At least one Republican in the Legislature is willing to consider voting in favor of a tax increase if it means avoiding life-threatening cuts to services for people with developmental disabilities.
Reps. Maureen Walsh, R-Walla Walla; Terry Nealey, R-Dayton; Larry Haler, R-Richland; and Brad Klippert, R-Kennewick; and Sens. Jerome Delvin, R-Richland, and Mark Schoesler, R-Ritzville, listened for more than an hour Thursday to pleas from about 150 people with developmental disabilities, their families and their advocates at a forum in Pasco sponsored by the Benton Franklin Counties Advocates for Citizens with Developmental Disabilities coalition.
Recent proposals developed by the Department of Social and Human Services for potential 5 percent and 10 percent budget cuts would eliminate all services for 8,600 people with developmental disabilities, or about 41 percent of the current caseload, the group said.
Among the proposed cuts include loss of prescription drug coverage for disabled adults, loss of employment supports, loss of family support such as respite care, and loss of in-home care for disabled people living on their own.
Several parents told lawmakers they feared their children would end up in institutions, or that they would lose their jobs, their homes and their savings trying to keep their children in their homes as long as they could.
Jeremy Hernandez, a young man with cerebral palsy, arthritis and depression, said without access to his medications and other services, he would sink further into depression and lose his ability to live independently.
A number of people in the audience were brought to tears watching Hernandez struggle to read his speech, and applauded him when said he scored 100 percent on his oral exam and 97 percent on his written exam to become a peer counselor.
"This has been my dream to help others," he said. "(Department of Developmental Disabilities) counseling supports allow me to be healthy and stay employed. ... Keep persons with disabilities healthy and independent in our community. We need our medications and staff. Please do not cut our services."
John Tuttle, who works at Columbia Industries, told the story of an employee in his 20s who died after budget cuts meant he no longer could get his brand name seizure medication and had to switch to a generic that didn't work as well.
The man spent the last week of his life in a constant seizure, either in agony or under sedation when the medications doctors tried didn't work, Tuttle said.
"For a week, his mother had to sit by his bedside and watch him deteriorate further and further," Tuttle said. "It could have been prevented if he had been allowed to stay on the medication that had worked for 10 years."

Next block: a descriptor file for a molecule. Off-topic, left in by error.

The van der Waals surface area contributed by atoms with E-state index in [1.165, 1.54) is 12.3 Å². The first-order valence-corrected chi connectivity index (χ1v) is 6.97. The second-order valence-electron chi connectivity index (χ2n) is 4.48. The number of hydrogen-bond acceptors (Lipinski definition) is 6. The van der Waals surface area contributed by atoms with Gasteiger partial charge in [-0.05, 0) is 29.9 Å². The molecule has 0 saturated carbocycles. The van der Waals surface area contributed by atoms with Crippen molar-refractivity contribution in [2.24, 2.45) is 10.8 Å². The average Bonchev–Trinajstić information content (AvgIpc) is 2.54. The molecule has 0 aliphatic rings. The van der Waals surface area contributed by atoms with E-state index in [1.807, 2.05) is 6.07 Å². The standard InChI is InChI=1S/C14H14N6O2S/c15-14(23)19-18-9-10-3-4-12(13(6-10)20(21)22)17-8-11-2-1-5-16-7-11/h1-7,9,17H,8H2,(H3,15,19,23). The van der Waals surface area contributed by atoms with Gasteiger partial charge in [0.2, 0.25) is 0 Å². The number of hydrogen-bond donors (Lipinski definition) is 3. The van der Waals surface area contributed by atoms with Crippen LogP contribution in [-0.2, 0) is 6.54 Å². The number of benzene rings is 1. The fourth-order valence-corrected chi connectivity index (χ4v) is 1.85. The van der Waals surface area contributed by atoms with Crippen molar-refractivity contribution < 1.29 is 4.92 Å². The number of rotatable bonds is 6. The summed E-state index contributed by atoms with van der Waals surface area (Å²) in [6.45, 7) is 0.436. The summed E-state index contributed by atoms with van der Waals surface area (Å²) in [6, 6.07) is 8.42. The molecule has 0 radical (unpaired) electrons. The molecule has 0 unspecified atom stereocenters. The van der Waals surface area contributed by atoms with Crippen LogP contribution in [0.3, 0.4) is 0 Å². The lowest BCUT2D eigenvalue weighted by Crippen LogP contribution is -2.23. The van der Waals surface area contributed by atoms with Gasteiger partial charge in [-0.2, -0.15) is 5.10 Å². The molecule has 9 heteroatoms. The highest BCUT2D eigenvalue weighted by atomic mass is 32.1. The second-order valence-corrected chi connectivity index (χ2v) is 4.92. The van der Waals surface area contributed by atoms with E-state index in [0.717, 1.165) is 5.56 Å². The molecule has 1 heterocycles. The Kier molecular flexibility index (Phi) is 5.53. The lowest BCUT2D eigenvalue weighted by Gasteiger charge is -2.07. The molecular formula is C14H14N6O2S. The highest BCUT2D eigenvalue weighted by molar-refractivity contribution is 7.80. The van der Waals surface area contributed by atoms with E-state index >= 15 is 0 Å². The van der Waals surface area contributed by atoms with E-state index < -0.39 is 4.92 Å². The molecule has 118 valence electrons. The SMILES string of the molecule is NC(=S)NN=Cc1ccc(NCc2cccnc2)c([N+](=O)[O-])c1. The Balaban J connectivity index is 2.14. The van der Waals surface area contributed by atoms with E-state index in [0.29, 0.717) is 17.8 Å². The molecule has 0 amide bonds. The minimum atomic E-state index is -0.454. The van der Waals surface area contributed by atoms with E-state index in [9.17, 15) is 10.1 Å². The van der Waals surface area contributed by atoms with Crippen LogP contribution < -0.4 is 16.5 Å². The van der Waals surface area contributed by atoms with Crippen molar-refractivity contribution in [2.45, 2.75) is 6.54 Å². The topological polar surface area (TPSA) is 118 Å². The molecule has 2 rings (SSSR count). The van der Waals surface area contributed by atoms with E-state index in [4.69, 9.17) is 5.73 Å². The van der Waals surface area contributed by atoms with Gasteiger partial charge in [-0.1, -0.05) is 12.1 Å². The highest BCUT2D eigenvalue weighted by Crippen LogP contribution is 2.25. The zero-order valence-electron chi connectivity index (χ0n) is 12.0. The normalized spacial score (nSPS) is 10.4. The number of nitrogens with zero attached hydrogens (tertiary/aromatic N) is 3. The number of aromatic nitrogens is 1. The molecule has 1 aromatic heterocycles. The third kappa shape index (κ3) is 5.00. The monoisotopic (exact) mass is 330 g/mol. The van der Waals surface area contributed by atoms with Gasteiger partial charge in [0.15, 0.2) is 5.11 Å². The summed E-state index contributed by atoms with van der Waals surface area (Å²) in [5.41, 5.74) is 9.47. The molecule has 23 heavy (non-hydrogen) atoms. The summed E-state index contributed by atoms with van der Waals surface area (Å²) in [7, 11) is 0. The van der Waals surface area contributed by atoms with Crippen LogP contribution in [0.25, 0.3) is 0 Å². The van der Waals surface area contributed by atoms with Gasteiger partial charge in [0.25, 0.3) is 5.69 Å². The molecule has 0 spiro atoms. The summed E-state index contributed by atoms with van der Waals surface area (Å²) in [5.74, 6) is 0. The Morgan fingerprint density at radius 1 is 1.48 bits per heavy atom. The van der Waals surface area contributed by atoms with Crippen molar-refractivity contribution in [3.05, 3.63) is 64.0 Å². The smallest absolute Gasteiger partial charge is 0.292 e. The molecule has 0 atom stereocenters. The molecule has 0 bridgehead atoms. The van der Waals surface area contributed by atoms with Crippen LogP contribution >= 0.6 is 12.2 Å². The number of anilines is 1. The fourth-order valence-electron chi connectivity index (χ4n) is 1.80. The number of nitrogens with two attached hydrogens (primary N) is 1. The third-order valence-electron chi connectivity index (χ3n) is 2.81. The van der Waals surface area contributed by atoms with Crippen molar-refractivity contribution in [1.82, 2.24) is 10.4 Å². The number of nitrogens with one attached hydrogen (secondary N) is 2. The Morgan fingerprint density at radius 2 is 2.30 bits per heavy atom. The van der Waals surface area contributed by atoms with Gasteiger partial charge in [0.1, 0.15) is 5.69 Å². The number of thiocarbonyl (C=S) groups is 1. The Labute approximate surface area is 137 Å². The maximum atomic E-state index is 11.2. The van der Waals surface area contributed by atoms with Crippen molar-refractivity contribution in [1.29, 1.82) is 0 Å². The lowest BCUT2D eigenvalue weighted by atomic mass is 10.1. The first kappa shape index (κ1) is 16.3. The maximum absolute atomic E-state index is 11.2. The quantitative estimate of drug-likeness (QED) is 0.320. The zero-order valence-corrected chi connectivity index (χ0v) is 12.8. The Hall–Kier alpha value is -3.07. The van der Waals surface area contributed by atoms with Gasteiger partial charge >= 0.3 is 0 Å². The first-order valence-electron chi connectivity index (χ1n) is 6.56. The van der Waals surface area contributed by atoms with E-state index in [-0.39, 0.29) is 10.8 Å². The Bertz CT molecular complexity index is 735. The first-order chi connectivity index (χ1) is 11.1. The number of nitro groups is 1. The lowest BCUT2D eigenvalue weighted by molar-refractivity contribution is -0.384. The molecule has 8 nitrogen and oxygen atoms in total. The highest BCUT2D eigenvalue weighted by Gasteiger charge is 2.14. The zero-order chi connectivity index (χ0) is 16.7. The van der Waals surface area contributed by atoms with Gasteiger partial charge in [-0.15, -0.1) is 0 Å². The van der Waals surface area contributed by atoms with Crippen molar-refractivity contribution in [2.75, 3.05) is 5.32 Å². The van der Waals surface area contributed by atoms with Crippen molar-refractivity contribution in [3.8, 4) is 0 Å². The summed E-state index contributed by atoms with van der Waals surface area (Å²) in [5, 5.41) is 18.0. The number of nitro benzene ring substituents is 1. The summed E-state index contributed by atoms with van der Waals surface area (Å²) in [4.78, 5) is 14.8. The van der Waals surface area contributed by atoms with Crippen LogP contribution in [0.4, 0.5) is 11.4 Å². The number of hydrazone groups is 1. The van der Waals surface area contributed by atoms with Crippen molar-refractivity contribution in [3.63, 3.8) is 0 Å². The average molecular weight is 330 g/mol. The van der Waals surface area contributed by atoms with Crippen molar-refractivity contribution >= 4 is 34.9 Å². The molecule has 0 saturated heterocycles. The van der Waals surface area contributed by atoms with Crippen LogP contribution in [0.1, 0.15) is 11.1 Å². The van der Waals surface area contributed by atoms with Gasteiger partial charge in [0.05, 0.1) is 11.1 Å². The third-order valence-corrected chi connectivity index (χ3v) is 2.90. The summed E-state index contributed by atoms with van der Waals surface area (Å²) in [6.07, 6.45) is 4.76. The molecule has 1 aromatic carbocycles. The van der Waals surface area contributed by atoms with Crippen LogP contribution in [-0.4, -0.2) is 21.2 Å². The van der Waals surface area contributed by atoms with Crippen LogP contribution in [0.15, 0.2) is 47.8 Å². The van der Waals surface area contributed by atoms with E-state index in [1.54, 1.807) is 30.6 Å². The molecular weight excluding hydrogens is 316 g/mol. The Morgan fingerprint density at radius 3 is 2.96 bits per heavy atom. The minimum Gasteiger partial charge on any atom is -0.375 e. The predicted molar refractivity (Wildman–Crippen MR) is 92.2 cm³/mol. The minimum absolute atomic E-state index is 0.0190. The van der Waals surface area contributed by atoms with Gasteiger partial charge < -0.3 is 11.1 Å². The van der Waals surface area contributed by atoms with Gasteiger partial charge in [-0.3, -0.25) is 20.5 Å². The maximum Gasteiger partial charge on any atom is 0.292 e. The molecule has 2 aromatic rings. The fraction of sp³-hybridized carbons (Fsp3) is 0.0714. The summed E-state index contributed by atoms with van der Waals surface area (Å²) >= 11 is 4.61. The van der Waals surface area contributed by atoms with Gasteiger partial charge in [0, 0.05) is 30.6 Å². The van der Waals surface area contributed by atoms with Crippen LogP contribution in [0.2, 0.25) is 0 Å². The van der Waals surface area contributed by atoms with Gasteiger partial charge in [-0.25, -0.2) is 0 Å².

Walsh said she could support a 1-cent increase in the state's sales tax -- which she said would solve about half of the $2 billion budget problem lawmakers face in an upcoming special session Nov. 28.
Walsh added that thinks she isn't alone among her party members, if Democrats would be willing to offer concessions and vote in favor of some Republican policies.
"I would say let the Democrats give some of those agenda items we think would be great for the economy and great for the state, and I bet we could get the two-thirds vote for that tax," she said.
The Legislature is constrained in raising or creating taxes by a voter-approved initiative requiring approval from a two-thirds majority of lawmakers. Democrats hold a majority in both legislative houses, but not enough to overcome the supermajority requirement.
Sen. Jerome Delvin, R-Richland, suggested he also might be willing to consider a tax option, but doesn't believe Democrats will be willing to compromise.
"We had this conversation earlier today. I said if I could get some guarantees from the Democrats across the aisle ... I might be willing to go there," Delvin said. "I think there are some sacred cows they're not willing to sacrifice."
Sen. Mark Schoesler said he believes lawmakers need to do a better job of setting priorities and make cuts to areas other than services for people with developmental disabilities, and offered the Department of Ecology as an example.
"I think it's time some other agencies had a very sobering look at what a real cut is," Schoesler said.
Klippert told the group to bring their stories to Olympia and tell them to lawmakers.
"There's just a few of us here, but there's going to be a whole bunch more of us in Olympia on Nov. 28," he said. "You need to look them in the eye and tell your stories."
-- Michelle Dupler: 582-1543; email@example.com